Managing your diabetes can be more challenging during the holidays, with tempting sweets that bombard the senses at parties and family meals.
Eating right and monitoring your symptoms are key, so take a deep breath and prepare yourself now for the challenges of healthy holiday eating.
What to Eat
You can’t always control what you eat as a guest but you can make sure that your diet at other meals is top-notch.
Eat lots of insoluble fiber (fiber that doesn’t dissolve in water) to stay regular. Consumption of fiber-rich foods—barley, carrots, oats, legumes, beans, onions, peas, and lentils—have been associated with improved blood glucose control, and are better for long-term health than soluble-fiber supplements such as guar, pectin, and locust bean gum.
Other good fiber-containing foods are wheat bran, whole-grain breads and cereals, and fruits like apples, blueberries, boysenberries, raspberries, and cranberries. All help control insulin levels, improve liver function, and maintain blood glucose levels. Eating 1 cup of any of these berries a day helps control diabetes.
Blood Sugar Regulators
There is a whole range of plants with hypoglycemic action. Among them are artichoke, barley, cabbage, carrot, lettuce, nettles, oats, peas, spinach, sweet potato, and turnips.
Note that red and orange foods like watermelon, carrots, cantaloupe are in the mid-high glycemic index range, so eat them with protein or avoid them altogether.
Avoid white foods such as potatoes, white rice, white sugar, sweets, and sweet-processed cereal because these foods are high on the glycemic scale.
Apples can regulate blood sugar levels because they contain naturally occurring chemical compounds known as flavonoids, some of which have been proven to have antioxidant activity that inhibits the activity of free radicals in the body, or scavenges the free radicals.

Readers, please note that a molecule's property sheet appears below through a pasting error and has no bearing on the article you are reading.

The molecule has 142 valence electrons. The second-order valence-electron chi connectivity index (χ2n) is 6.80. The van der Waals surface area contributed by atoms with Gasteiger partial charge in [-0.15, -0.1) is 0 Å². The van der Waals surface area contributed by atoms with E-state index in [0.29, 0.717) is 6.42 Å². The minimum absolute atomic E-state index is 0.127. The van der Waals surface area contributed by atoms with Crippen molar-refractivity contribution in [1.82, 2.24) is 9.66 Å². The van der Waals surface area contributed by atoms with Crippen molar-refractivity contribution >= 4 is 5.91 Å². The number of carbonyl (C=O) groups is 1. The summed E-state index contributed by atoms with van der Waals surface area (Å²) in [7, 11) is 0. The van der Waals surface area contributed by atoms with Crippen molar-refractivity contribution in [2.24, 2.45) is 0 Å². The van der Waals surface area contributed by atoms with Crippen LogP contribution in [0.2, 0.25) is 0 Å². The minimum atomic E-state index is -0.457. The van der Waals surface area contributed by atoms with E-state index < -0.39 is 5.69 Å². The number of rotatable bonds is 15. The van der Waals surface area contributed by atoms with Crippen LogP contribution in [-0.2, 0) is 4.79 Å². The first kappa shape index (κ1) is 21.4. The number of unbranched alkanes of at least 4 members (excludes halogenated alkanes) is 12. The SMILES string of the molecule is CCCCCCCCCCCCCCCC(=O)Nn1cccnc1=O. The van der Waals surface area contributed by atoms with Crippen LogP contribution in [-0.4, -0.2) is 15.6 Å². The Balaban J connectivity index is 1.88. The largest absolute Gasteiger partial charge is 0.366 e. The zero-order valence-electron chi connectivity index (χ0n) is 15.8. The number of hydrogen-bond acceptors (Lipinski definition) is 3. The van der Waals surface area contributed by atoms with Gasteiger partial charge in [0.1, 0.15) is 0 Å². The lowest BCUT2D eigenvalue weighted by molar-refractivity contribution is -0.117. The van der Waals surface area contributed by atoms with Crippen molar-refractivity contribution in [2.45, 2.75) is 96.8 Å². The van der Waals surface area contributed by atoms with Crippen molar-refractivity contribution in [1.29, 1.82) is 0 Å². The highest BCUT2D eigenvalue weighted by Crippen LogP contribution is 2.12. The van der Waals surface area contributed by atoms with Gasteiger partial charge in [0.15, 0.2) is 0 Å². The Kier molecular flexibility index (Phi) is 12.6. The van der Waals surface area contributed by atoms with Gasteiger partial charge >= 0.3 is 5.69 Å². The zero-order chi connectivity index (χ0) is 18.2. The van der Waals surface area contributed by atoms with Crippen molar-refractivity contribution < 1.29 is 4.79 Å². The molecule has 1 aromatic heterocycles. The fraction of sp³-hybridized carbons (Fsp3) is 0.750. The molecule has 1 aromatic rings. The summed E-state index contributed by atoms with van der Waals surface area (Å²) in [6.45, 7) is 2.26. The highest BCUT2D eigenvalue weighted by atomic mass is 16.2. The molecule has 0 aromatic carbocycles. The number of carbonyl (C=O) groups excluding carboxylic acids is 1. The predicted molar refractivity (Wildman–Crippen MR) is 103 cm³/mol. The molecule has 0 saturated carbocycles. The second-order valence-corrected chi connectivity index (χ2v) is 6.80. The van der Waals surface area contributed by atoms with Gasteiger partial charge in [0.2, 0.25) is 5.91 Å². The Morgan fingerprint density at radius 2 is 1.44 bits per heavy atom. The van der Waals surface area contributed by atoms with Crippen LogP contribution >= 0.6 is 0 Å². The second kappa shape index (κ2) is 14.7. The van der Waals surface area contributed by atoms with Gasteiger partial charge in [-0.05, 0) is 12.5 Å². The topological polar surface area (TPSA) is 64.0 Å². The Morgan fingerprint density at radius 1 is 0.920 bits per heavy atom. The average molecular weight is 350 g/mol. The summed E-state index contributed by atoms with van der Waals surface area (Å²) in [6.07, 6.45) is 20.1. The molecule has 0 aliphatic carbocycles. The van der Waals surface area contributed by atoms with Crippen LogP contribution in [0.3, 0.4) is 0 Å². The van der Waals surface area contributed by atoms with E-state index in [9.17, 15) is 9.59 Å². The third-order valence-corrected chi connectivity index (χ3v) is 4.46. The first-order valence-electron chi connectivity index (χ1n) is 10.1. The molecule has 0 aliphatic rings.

Water is essential in any healing process. Fresh, filtered water is the best. Drink six to eight 8-ounce glasses per day. Try not to drink liquids that contain caffeine or alcohol because coffee dehydrates you, and alcohol is rich in sugars.
Incorporate these wonderful herbs to enhance the flavor of your foods while helping regulate your blood sugar levels: bilberry, basil, chives, cinnamon, dill, fenugreek, garlic, oregano, parsley, rosemary, stevia, thyme, and ginseng (look for panax, Korean or American).
How to Eat
The best health plan is one that helps you feel your best, so actively experiment with your diet, frequency, and size of meals, as well as with all aspects of lifestyle to lower the amount of insulin you need to take. This means taking a lot of responsibility for your own health—a goal you can achieve.
Extend your nutrients throughout the day with three main meals and three snacks.
Eat small portions or servings as opposed to one or two big meals. Smaller portions not only reduce blood glucose and insulin concentrations, but also guard against the development of hyperglycemia.
Although it takes a little more work to eat right at this time of year, your good health is well worth the effort. Your health limitations can actually be a holiday blessing for your family because they can be the catalyst that gets your family on board with their own health, and you can learn together how to cook delicious and healthy holiday foods.
Andrew Pacholyk, M.S., L.Ac., has been in the alternative health field for over 18 years. He is an expert in sports medicine, infertility and gynecology, pain management, and anti-aging therapies. www.proacumed.com